Revolutions are not decided by elections – Lessons from the ongoing electoral processes in Egypt | by Horace Campbell

by Jun 1, 2012Middle East

electoral-processes-in-egyptIt is important for the Egyptian revolutionaries to build new structures outside of parliament and outside of the rigged game that is called elections.
I have been monitoring the flames and demonstrations that erupted in Egypt while I have been on the road in East Africa for the past two weeks.
I have been in Addis Ababa, Ethiopia, attending a special symposium on Tajudeen Abdul Raheem organized by the United Nations Economic Commissions for Africa (UNECA). The colloquium theme was: Democracy, Governance and the Pan-African Idea: Whither Africa? This was an inspiring and challenging occasion that brought together a number of Pan-Africanists and friends of Tajudeen. The most impressive aspect of the event was the number of young persons who were keen to understand the contributions of Tajudeen and the current relevance of the Pan-African idea.
These questions of the relevance of Pan-Africanism at Africa Hall in Addis Ababa was one more testament of how much the current political leadership has been removed from the spirit of freedom and emancipation. From those who walked the corridors of the current African Union one hears of the intrigue and linguistic divisions that serve to distract from the real issues of unemployment, exploitation, militarism and ruthless governments. Away from microphones, the younger functionaries will admit that the NATO war against the people of Libya is still having repercussions for the African Union. I will have cause to delve into this matter in more detail as I complete the monograph on the failure of NATO and the efforts to strengthen relations with client states of the Africa Command in Eastern and Central Africa. One could not escape the presence of the war in Somalia and its spillover effects for countries such as Ethiopia, Kenya and Uganda who are now proxies for the US Africa Command.
In Addis Ababa it is not possible to escape the sense of heightened security with security checks to enter premises, even restaurants. On African Liberation Day we heard from those who were in contact with the Africa Diaspora meeting held in South Africa. The Global Pan-African constituency will be awaiting a full report of that meeting.
From Addis Ababa I went to Kampala Uganda for another commemorative event on Tajudeen. This was less high profile than the Addis affair but no less wrenching emotionally. One question that kept coming up from young people was: Why did Tajudeen have to go at this time? Was there foul play? How can the continued work of connecting progressive Pan-Africanists be carried forward? It was in a place such as Kampala where one could see the important work that Pambazuka is doing for progressives and peace lovers all over the world. It will be a pity if Pambazuka faces the same fate as Tajudeen.
I listened to the results of the Egyptian elections while I was having meetings on the future of the Global Pan-African Movement. What was comforting for those of us who converged was the sense from our comrades in Kampala that the convening of the next Pan-African meeting had to be in another venue other than Uganda. From the declarations of the 7th Pan African Congress in 1994 it had been agreed to hold the 8th Congress in Libya but now the political change in Libya has ruled out such a meeting there. It was from this same Libya where the current NTC leaders welcomed the results of the first round of the Egyptian presidential elections. Mustafa Abdel Jalil, the chairman of the ruling National Transitional Council , praised the elections as “superb,” stressing that an “a stable Egypt means a stable Arab World.”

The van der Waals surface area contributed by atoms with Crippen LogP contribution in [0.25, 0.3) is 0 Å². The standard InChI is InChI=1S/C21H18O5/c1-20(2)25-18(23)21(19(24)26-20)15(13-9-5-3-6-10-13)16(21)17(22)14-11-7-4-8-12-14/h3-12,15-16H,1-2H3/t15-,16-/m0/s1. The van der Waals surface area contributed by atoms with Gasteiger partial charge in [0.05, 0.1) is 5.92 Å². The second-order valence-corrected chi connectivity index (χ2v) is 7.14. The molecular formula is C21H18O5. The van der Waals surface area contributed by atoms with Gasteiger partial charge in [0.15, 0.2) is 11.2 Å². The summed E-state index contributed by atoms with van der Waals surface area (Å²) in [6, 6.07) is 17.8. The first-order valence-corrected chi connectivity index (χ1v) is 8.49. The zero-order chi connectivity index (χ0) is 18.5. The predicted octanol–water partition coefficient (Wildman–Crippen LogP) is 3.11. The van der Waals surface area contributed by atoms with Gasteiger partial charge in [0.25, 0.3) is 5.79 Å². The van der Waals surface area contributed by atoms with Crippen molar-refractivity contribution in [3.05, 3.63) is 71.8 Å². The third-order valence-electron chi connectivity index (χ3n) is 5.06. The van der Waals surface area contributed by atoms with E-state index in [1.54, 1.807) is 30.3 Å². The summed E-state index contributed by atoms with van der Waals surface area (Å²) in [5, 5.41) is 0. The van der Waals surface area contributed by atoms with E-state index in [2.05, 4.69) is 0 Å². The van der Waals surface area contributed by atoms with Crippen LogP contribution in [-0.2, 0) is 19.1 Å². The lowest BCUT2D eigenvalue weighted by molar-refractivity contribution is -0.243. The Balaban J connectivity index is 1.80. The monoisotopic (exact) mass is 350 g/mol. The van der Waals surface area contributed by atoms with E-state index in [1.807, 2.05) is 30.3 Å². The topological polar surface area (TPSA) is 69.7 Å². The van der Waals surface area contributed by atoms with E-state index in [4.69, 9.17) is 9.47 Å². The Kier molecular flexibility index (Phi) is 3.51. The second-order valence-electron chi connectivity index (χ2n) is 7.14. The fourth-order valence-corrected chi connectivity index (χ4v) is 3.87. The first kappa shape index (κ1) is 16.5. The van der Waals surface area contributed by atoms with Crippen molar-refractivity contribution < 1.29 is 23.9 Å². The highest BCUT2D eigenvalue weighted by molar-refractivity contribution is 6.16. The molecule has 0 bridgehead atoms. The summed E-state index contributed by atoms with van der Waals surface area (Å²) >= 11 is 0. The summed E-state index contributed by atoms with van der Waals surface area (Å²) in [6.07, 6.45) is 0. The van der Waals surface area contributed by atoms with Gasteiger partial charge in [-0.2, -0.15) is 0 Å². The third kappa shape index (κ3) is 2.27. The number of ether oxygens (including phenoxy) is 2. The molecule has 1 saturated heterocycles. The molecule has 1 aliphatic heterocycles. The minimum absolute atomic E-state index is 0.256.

I was listening out for commentary from East Africa where the experience of demobilizing the people through elections has been most developed. But there was not a word from the leader of Uganda who had gone on a visit to Eritrea. This visit was just one more manifestation of the way in which former freedom fighters had degenerated into despots.
Ugandan activists were eager to hear of the results of the Egyptian revolution and those who have been organizing walk-to-work campaigns are anxious to see what can be learnt from Tahrir Square. The Ugandan political establishment is afraid of the mention of the word Tahrir Square. I left two copies of ‘African Awakening: Emerging Revolutions’ and the people wanted to know where they could get the books from Pambazuka. There was a similar demand in Addis. The young people wanted to get their hands on the materials on the Egyptian revolutions and the implications for the processes of awakening. If one reads the books and articles on the sham and rigged electoral processes in Uganda since 2001, then one can get a sense of why it is important for the Egyptian revolutionaries to build new structures outside of the parliament and outside of the rigged game that is called elections.
On the plane I have read the book, ‘The Correct Line: Uganda under Museveni’ by Olive Kobusingye. This is a book about a country that is in perpetual electioneering. As the writer observed at the end of this book, “It appears that at any one time an election is being planned, conducted, or contested.”
This tactic of keeping a repressive government in power seems to have been adopted in Egypt. After the revolution in February 2011 that ousted Mubarak, there was a referendum in March 2011. Then between late November 2011 and January 2012, Egyptians were again voting in elections to elect their parliament over three different stages in nine different provinces in each stage. At the end of this process the Muslim Brotherhood and the other Islamist forces emerged winners in the elections. Esam Al Amin has been writing on how to grasp the ‘perplexing dilemmas in reading Egyptian elections.